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Dear MP Nadhim Zahawi
We are writing to ask for your support in conveying the urgent need for the UK Government to recommit to tackling period poverty and inequality - at a time when more people are being forced to choose between daily essentials, including period products. 
It has almost been three years since the UK Government committed to ending period poverty and shame in the UK by 2025. It is now 2022 and limited progress has been made on period inequality in England. The combined impact of the pandemic plus the current cost of living crisis means that need is even higher than when this pledge was made. Yet in reality, very limited progress has been made on period poverty in England, with a huge impact on the lives of women and people who menstruate. 
The positive steps of the removal of the tampon tax, and provision of period products to schools and within the NHS, do not tackle period poverty for the many and varied groups of people who experience it. Having a normal bodily function is still financially penalised and stigmatised for many people who are not in schools or accessing healthcare (and both of these schemes have limitations, including the hugely increased waiting lists for health services, which means they are not fully meeting needs for those groups)1. Meanwhile, inflation has removed any affordability gains from the tampon tax abolition. As one of our partner organisations has summarised: 
“Some families couldn’t even afford the bus fare to come and pick up products from us, if they can’t even afford that, paying for a period is going to be a problem.” 
Charities and community organisations are supporting people using foodbanks, new mothers, survivors of domestic abuse, families and refugees and asylum-seekers- all groups for whom there is no formal government provision of period products. Although the government has stated this is an issue it takes “very seriously”, the steps it has taken to address the problem are not enough. Charities and community organisations are filling the gap - whilst also struggling with inflation, rising costs, decreased funding opportunities and spiralling demand.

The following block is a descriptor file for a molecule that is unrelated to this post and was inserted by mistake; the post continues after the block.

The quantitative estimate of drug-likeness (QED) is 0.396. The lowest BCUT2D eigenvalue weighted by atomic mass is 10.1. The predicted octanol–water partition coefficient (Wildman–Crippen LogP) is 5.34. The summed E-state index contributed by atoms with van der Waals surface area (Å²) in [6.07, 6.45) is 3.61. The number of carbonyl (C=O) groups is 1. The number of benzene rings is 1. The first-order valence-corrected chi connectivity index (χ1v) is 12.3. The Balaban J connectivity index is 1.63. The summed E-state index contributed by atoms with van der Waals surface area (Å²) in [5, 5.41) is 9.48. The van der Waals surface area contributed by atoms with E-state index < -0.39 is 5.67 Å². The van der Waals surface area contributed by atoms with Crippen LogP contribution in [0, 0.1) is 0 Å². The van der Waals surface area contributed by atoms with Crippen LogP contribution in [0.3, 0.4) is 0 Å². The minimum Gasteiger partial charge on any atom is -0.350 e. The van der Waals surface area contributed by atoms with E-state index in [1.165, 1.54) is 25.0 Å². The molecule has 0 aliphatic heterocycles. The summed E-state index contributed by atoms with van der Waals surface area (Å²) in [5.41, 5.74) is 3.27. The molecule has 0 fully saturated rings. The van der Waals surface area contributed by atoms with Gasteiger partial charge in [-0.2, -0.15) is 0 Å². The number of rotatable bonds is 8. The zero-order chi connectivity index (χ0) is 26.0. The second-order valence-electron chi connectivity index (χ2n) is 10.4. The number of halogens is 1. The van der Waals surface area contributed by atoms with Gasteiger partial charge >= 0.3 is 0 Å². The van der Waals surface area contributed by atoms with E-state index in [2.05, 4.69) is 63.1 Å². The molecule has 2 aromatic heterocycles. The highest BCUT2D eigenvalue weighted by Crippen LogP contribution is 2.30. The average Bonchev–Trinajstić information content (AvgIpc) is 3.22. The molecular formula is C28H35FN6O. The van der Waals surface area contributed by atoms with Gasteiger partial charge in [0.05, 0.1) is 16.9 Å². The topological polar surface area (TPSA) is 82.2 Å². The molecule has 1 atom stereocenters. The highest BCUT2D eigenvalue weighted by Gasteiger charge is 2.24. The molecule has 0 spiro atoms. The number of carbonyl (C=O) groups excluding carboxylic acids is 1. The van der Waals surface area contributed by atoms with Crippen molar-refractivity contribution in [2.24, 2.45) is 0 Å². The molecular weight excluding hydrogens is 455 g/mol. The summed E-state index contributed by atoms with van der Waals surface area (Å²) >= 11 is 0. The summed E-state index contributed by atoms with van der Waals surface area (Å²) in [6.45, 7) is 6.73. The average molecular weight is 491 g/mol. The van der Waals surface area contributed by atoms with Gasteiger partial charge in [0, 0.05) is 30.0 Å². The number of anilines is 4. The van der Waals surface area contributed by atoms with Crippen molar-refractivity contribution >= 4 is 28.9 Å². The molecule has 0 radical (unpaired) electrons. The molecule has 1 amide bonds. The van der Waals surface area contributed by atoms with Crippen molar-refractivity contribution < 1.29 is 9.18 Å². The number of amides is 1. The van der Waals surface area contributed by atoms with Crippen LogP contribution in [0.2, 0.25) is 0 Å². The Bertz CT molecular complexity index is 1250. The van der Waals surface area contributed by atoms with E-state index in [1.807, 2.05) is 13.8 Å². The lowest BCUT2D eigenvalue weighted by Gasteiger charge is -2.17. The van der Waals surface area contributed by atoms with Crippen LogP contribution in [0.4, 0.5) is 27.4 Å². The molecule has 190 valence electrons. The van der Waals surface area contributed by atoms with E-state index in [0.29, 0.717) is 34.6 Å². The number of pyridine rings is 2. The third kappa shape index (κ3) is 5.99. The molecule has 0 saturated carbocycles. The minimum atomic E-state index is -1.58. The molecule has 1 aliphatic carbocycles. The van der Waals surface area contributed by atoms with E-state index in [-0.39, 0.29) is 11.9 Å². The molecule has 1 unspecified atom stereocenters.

We would very much appreciate it if you would speak out against the lack of action around period poverty– including by raising these points directly with the Minister for Women and Equalities, who is being asked to: 
  1. Recommit to the UK Government's vision of ending period poverty and shame in the UK by 2025
  2. Recommit the pledged £250,000 tackle period poverty for all (not towards existing programmes which focus solely on students and patients)
  3. Agree to provide further funding for the urgent provision of period products to everyone who needs them, given the current and unfolding crisis situations described here
  4. Provide clarity on whether the Government is actively monitoring period poverty, and if not, make an active commitment to do so. 
We hope you will be able to support these requests. Any support you can offer to raise concerns about the government’s inaction on period poverty would be hugely welcomed.
We look forward to hearing from you. 
With warm wishes
Bloody Good Period and Supporters
  1. Limitations of existing period product provision: 
Free period products in schools: Only 50% of eligible schools and organisations opted into the free period product scheme in 2021 - from the Department of Education’s report
Period product provision via healthcare: gynaecology waiting lists across the UK are just over a 60% increase on pre-pandemic levels, from the Royal College of Obstetricians and Gynaecologists’ report.
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